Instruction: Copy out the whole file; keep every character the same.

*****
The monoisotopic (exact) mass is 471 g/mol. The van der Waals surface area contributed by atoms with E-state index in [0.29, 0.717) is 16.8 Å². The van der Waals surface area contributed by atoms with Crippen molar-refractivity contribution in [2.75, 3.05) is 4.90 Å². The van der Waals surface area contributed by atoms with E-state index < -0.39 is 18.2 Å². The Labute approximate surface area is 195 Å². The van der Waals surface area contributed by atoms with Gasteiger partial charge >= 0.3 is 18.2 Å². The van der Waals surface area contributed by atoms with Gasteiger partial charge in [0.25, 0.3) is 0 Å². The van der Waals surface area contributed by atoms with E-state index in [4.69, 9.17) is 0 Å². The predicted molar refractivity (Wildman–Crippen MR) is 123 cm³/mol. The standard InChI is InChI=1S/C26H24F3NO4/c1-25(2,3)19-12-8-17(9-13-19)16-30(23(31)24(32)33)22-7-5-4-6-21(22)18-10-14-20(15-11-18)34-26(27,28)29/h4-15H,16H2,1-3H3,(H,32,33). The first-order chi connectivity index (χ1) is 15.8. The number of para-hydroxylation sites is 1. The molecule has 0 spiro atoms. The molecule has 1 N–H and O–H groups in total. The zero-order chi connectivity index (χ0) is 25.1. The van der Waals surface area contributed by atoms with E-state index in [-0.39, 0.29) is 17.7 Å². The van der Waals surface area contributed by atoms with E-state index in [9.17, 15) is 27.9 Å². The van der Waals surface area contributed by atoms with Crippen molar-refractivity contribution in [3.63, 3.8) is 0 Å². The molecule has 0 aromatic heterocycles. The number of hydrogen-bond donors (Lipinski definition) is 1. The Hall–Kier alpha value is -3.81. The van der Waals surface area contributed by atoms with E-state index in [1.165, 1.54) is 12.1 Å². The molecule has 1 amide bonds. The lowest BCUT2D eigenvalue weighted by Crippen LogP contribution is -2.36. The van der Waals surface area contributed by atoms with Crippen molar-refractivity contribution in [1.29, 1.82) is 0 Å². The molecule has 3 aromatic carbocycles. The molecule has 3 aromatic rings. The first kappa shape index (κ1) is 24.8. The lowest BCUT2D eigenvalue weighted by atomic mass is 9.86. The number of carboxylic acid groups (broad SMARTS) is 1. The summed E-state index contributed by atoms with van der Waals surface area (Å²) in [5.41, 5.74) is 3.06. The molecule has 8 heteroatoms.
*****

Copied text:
The monoisotopic (exact) mass is 471 g/mol. The van der Waals surface area contributed by atoms with E-state index in [0.29, 0.717) is 16.8 Å². The van der Waals surface area contributed by atoms with Crippen molar-refractivity contribution in [2.75, 3.05) is 4.90 Å². The van der Waals surface area contributed by atoms with E-state index < -0.39 is 18.2 Å². The Labute approximate surface area is 195 Å². The van der Waals surface area contributed by atoms with Gasteiger partial charge >= 0.3 is 18.2 Å². The van der Waals surface area contributed by atoms with Gasteiger partial charge in [0.25, 0.3) is 0 Å². The van der Waals surface area contributed by atoms with E-state index in [4.69, 9.17) is 0 Å². The predicted molar refractivity (Wildman–Crippen MR) is 123 cm³/mol. The standard InChI is InChI=1S/C26H24F3NO4/c1-25(2,3)19-12-8-17(9-13-19)16-30(23(31)24(32)33)22-7-5-4-6-21(22)18-10-14-20(15-11-18)34-26(27,28)29/h4-15H,16H2,1-3H3,(H,32,33). The first-order chi connectivity index (χ1) is 15.8. The number of para-hydroxylation sites is 1. The molecule has 0 spiro atoms. The molecule has 1 N–H and O–H groups in total. The zero-order chi connectivity index (χ0) is 25.1. The van der Waals surface area contributed by atoms with E-state index in [-0.39, 0.29) is 17.7 Å². The van der Waals surface area contributed by atoms with E-state index in [9.17, 15) is 27.9 Å². The van der Waals surface area contributed by atoms with Crippen molar-refractivity contribution in [3.63, 3.8) is 0 Å². The molecule has 0 aromatic heterocycles. The number of hydrogen-bond donors (Lipinski definition) is 1. The Hall–Kier alpha value is -3.81. The van der Waals surface area contributed by atoms with E-state index in [1.165, 1.54) is 12.1 Å². The molecule has 1 amide bonds. The lowest BCUT2D eigenvalue weighted by Crippen LogP contribution is -2.36. The van der Waals surface area contributed by atoms with Crippen molar-refractivity contribution in [1.29, 1.82) is 0 Å². The molecule has 3 aromatic carbocycles. The molecule has 3 aromatic rings. The first kappa shape index (κ1) is 24.8. The lowest BCUT2D eigenvalue weighted by atomic mass is 9.86. The number of carboxylic acid groups (broad SMARTS) is 1. The summed E-state index contributed by atoms with van der Waals surface area (Å²) in [5.41, 5.74) is 3.06. The molecule has 8 heteroatoms.